The growth in the LNG imports was partially accommodated by year-on-year declines in indigenous gas production and lower imports from pipeline gas. Pipeline gas flows declined by about 6 Bcf a day during the quarter, equivalent to approximately 165 LNG cargoes. However, power generation from wind, solar and other renewables was up approximately 20% year on year in Q1, keeping some pressure on European storage inventories, which in the absence of a cold winter retained their surplus, ending March over 0.5 trillion cubic feet higher than the prior year. While it remains too early to gauge and isolate the impact of the coronavirus on European balances, we're seeing its impact on overall gas demand in some of the continent's major gas markets, as gas demand in Europe's six main gas markets declined year on year in Q1.

However, longer term, we continue to be constructive on gas demand in Europe, as the energy landscape changes due to the region's decarbonization goals. Countries in Europe plan to either retire, decommission and/or cut approximately 100 gigawatts of coal and nuclear capacity in aggregate by 2030. We believe that gas will be an important part of the transition away from solid fuels and will continue to play a role in ensuring Europe is in a good position to manage grid reliability needs. Please turn to the Slide 11 to look at LNG market dynamics in Asia.

Despite the coronavirus pandemic, LNG imports in Asia increased by about 7% year on year to 68 million tonnes in the first quarter. While this growth is not insignificant, the demand response to lower LNG prices would have likely been more pronounced, if not for the impact of the virus. Soft prices along domestic infrastructure debottlenecking allowed price-sensitive buyers in South and Southeast Asia to offer support to the market when Chinese demand was soft. However, as we've seen in China, lockdowns and the resulting decline in economic activity could place a limit on demand growth in the coming months.

Strict virus containment measures resulted in a steep economic contraction in China in February. This resulted in reduced imports of LNG and Central Asian gas by 0.9 million tonnes and 0.5 Bcf a day, respectively, year on year. However, as most large industrial enterprises resumed work across the nation, Chinese LNG imports started recovering in March. In the JKT region, a year-long decline in imports was reversed as bulk South Korea and Taiwan continued to take a tough stance on coal burn, offering support to gas-fired power generation demand.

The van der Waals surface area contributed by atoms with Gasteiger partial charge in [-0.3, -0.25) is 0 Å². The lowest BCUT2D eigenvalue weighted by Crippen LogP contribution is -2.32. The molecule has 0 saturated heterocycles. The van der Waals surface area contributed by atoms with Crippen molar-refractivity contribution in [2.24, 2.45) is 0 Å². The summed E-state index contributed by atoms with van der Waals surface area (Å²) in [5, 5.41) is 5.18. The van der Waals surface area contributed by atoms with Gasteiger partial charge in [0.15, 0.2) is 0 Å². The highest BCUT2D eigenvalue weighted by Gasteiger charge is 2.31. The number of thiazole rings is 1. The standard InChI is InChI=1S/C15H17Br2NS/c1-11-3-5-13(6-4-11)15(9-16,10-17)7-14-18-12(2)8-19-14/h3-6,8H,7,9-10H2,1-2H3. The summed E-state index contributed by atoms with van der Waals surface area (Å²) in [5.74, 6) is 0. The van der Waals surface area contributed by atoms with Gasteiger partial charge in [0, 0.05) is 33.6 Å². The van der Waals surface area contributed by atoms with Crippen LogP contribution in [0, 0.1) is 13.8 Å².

South Korea's mandated maintenance at coal plants decreased coal-fired power generation in January and February by 15% versus last year. And Taiwan's coal-fired power generation dropped 4.5% year on year. In Japan, weak power demand and mild temperatures reduced the need for LNG imports despite lower nuclear availability compared to last year. In the coming few months, we do expect three nuclear reactors to go off-line as a result of not meeting antiterrorism requirements in addition to the Sendai No.

1 nuclear reactor that was taken offline recently. These outages are expected to offer some upside for LNG demand in the coming weeks and months. Fundamentally, we could also see upside to LNG demand as a result of very stimulus packages that are being rolled out. In China, for example, several provinces announced 2020 infrastructure expansion plans as the nation reopens the economy.

Some of these plans include LNG regasification project and gas-fired power generation projects, which would contribute more firmly to expectations that China could double its current gas-fired power generation fleet by 2030. China's gas-fired power capacity is expected to reach 200 gigawatts in the coming decade, more than doubling from about 90 gigawatts currently, as the country seeks to reach peak CO2 emissions by 2030. To conclude, the market is currently experiencing extremely unusual conditions that are exerting various pressures across the entire commodity complex. Gas storage levels in Europe are high.

Spot prices, there, are likely to remain weak until storage levels normalized. While the demand impact of the coronavirus remains uncertain in the near term, we expect that many concerns will be alleviated in the coming months, as the world recovers from the pandemic, lockdowns are lifted and economic activity resumes. Looking beyond the current market events, we believe that long-term fundamentals have not changed and that LNG remains a reliable, competitive and flexible solution for the energy needs of both Asia and Europe. And finally, we believe that the current market and economic conditions, although challenging, are improving our competitive position over the medium to longer term.

Thank you for your time and attention. I'll now turn the call over to Michael.

Michael Wortley -- Executive Vice President and Chief Financial Officer

Thanks, Anatol. And good morning, everyone. Turning to Slide 13. For the first quarter, we generated net income of $375 million, consolidated adjusted EBITDA of $1.04 billion and distributable cash flow of approximately $250 million.